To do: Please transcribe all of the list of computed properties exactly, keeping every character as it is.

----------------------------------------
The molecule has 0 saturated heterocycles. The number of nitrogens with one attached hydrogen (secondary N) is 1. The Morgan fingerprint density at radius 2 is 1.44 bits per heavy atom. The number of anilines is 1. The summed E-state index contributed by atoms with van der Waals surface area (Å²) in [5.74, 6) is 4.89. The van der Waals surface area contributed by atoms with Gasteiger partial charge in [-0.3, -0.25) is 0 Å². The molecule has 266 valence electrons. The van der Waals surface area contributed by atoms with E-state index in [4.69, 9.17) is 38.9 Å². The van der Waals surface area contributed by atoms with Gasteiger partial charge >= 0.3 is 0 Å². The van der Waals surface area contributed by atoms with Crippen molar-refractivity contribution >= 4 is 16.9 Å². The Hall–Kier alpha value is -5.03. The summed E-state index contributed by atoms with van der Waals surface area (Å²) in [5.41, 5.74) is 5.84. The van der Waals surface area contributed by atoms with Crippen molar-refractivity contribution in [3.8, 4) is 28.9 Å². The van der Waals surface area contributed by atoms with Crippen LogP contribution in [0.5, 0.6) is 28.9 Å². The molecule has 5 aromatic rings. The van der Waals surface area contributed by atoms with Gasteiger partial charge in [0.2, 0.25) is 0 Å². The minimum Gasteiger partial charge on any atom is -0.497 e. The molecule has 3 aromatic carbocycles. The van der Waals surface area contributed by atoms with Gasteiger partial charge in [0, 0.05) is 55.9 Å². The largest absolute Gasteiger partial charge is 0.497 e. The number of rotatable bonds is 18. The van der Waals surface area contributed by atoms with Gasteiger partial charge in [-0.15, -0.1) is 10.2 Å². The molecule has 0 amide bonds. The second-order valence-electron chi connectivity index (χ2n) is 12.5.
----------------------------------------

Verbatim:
The molecule has 0 saturated heterocycles. The number of nitrogens with one attached hydrogen (secondary N) is 1. The Morgan fingerprint density at radius 2 is 1.44 bits per heavy atom. The number of anilines is 1. The summed E-state index contributed by atoms with van der Waals surface area (Å²) in [5.74, 6) is 4.89. The van der Waals surface area contributed by atoms with Gasteiger partial charge in [-0.3, -0.25) is 0 Å². The molecule has 266 valence electrons. The van der Waals surface area contributed by atoms with E-state index in [4.69, 9.17) is 38.9 Å². The van der Waals surface area contributed by atoms with Gasteiger partial charge >= 0.3 is 0 Å². The van der Waals surface area contributed by atoms with Crippen molar-refractivity contribution >= 4 is 16.9 Å². The Hall–Kier alpha value is -5.03. The summed E-state index contributed by atoms with van der Waals surface area (Å²) in [5.41, 5.74) is 5.84. The van der Waals surface area contributed by atoms with Crippen molar-refractivity contribution in [3.8, 4) is 28.9 Å². The van der Waals surface area contributed by atoms with Crippen LogP contribution in [0.5, 0.6) is 28.9 Å². The molecule has 5 aromatic rings. The van der Waals surface area contributed by atoms with Gasteiger partial charge in [0.2, 0.25) is 0 Å². The minimum Gasteiger partial charge on any atom is -0.497 e. The molecule has 3 aromatic carbocycles. The van der Waals surface area contributed by atoms with Gasteiger partial charge in [0, 0.05) is 55.9 Å². The largest absolute Gasteiger partial charge is 0.497 e. The number of rotatable bonds is 18. The van der Waals surface area contributed by atoms with Gasteiger partial charge in [-0.15, -0.1) is 10.2 Å². The molecule has 0 amide bonds. The second-order valence-electron chi connectivity index (χ2n) is 12.5.